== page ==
I have quoted Oscar Wilde before when he said that people “…know the price of everything and the value of nothing” but if you will forgive me I will repeat myself. That particular quote sprung to mind again over the last few days as I watched Facebook (FB) gain over 20% from the November 26th low of $43.55 in a couple of weeks.
It seems that this rally was initially rumor driven. I heard that Carl Icahn or some other big player was buying a large stake, then that FB would become an S&P 500 component. One of these rumors was confirmed on Wednesday when S&P announced that FB would not only become a part of the broad market index, most likely replacing Teradyne (TER), but also the S&P 100. For all I know, the other rumor, that Icahn was buying, could also be true, but both things effect the price of FB, not the value. Of course, when trading, price is what counts.
It should come as no surprise that in the London FX market where I worked gamblers were pretty commonplace, and as a result much of the terminology of the racetrack seeped into trading jargon. One such phrase referred to the futility of backing a horse just because the odds were bigger than most people expected. What counted was not getting a great price, but whether the pony actually won or not. As I was told many times “You can’t eat value”.
The trader’s mentality was so heavily inculcated over the years that I had trouble managing my own long term investments. I knew I was supposed to be looking for things with great prospects, but I would confuse short term “value” with long term prospects and pile in when I saw an opportunity such as FB has presented over the last few days. I mean, buying something that was about to go up had to be good, right? Well, no, not if you don’t sell it quickly. In that case, the fact that “You can’t eat value” becomes painfully obvious.
The stock market, or pretty much any market for that matter, has two driving forces that exist concurrently. The first is as a mechanism to arrive at a price as the result of basic supply and demand. As conditions and expectations of future price change, so demand for a stock, and therefore the current price, fluctuates. Stock markets also, however, act as forward discounting mechanisms. Expectations of future performance of the company are baked into the price. When one force dominates for a while, the other often gets distorted, and that, it seems, is what has happened to Facebook or, more accurately Facebook stock.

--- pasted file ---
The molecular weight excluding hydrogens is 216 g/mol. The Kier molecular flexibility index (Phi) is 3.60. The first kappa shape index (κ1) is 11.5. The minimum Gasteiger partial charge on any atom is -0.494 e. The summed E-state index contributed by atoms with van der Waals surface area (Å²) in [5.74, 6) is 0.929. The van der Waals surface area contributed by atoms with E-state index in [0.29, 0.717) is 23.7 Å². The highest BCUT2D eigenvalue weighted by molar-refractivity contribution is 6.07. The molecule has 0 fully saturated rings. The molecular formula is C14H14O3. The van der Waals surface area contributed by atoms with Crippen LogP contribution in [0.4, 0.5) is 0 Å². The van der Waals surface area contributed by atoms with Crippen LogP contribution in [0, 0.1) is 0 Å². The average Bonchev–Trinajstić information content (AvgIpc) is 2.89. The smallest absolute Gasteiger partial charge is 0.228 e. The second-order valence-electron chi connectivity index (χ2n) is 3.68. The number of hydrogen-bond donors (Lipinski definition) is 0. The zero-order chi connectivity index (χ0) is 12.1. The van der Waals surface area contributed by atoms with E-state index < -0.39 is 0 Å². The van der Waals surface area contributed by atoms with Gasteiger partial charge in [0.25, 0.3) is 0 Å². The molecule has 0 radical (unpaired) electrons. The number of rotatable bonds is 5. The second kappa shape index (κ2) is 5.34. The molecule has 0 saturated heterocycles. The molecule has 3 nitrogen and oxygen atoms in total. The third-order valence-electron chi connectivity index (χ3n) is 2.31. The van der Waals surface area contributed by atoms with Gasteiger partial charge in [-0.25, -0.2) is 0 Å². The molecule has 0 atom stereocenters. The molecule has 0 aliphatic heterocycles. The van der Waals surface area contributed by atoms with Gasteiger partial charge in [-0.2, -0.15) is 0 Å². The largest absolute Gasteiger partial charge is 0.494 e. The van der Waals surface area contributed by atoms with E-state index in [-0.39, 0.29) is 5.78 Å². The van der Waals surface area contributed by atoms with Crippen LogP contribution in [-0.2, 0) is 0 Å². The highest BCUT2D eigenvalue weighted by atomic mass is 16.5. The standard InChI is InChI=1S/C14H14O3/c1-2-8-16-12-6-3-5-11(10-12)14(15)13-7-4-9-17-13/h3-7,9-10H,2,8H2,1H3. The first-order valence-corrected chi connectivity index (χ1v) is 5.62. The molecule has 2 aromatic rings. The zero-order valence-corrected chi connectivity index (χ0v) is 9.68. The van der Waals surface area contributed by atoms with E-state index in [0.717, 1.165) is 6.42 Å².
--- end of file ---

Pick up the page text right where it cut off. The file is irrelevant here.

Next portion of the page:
The fact that a big investor has been buying or that S&P tracking funds will now be obliged to buy the stock has no bearing whatsoever on the future performance of the company. It does affect price though, hence the 20% pop. What this throws out most is the Forward Price to Earnings Ratio (Forward P/E). Forward P/E is, as I have said before, a fundamentally flawed indicator as to a stock’s value as it depends on the accuracy of analysts’ predictions (guesses?) of future earnings. That said it is all we have.
FB’s forward P/E based on yesterday’s close is around three times the average for the stock’s new buddies in the S&P 500, and you should keep in mind that those earnings projections include significant growth expected by analysts. Many would call that into question given the ephemeral nature of popularity in the social media world. I think FB is well enough established now to continue growing, but not necessarily at three times the pace predicted by generally optimistic analysts.
This move in FB has been priced on expectations of price movement, not on any fundamental value of the stock. Traders have (probably rightly for them) chosen to focus on value in the sense that the price is likely to appreciate, rather than value in terms of long term prospects. This is neither new nor rare, but over time, fundamental value has a way of reasserting itself.
Those focusing on the price action in FB don’t care about that, of course, but at this point you should. If you are thinking of joining in at these levels, and are trying to convince yourself that you haven’t missed the boat, be careful. We can easily convince ourselves to ignore possible problems if we feel left out. To quote Wilde once again… “He is really not so ugly after all, provided, of course, that one shuts one’s eyes and doesn’t look at him.”